Wire and Gemstones: A Match Made in Heaven
|Carol Dean Naukam's turquoise and onyx wire-wrapped bracelets|
|Denise Peck is the editor
of Step by Step Wire
Jewelry and the senior
editor of Lapidary Journal
One of the best things about designing wire jewelry is being able to showcase beautiful gemstones. If you've ever been to the Tucson gem shows, you know how easy it is to fall in love with the vast (and I do mean vast!) array of gorgeous gemstone beads and gem cabochons on display.
Wiring Gemstone Beads
The easiest way to use gemstones in your wirework jewelry designs is using drilled gemstone beads. With the selection of wire gauges available, you can find wire that will fit through any size gemstone hole. In her turquoise and onyx bracelets, Carol Dean Naukam uses smooth and faceted gemstone beads with woven-wire accents and Iza Malczyk adorns stones with wire bead caps.
|Delia Stone's knitted-wire gem cage necklace|
Gemstones In Knitted Wire
There are ways to use undrilled gemstones in wire jewelry. One way is to encase the stone in a cage or a pouch of knitted wire. Delia Stone knits 26-gauge wire with her fingers to hold a large chunk of turquoise. Alternatively, a tube of knit wire can hold a bunch of faceted gemstones or even pearls.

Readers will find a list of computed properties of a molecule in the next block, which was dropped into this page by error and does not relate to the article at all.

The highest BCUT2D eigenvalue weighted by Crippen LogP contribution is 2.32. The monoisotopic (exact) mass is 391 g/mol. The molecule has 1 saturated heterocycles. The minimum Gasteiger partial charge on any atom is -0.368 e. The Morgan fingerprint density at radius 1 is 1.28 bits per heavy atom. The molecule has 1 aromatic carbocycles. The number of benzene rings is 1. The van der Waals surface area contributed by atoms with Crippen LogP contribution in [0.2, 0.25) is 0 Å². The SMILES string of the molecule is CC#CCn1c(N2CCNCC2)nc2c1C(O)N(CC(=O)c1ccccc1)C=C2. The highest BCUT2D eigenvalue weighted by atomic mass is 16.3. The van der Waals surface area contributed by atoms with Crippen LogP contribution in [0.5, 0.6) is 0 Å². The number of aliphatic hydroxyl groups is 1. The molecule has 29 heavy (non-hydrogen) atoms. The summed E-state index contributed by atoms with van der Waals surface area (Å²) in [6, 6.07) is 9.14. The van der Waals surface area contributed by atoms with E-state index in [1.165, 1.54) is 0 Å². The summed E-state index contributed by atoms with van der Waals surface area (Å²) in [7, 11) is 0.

|Elaine Yamada's square-wire-wrapped
Traditional wire wrapping is a great technique for showing off your cabochons. You can construct bezels from laying several square wires on top of each other and lashing them together with half-round wire, just as Elaine Yamada did with her Totem pendant.
|Dale "Cougar" Armstrong's Drusy Leaves for
In her Drusy Leaves for Spring necklace, self-proclaimed rock hound Dale "Cougar" Armstrong wraps ornately carved leaf-shaped drusy cabs into an elegant, layered pendant.
For more wire-jewelry projects of Dale's wonderful wire-wrap art, check out her book Wirework: An Illustrated Guide to the Art of Wire Wrapping, now with the bonus of a DVD that allows you to watch Dale demonstrate, step by step, how she wraps her beautiful stones.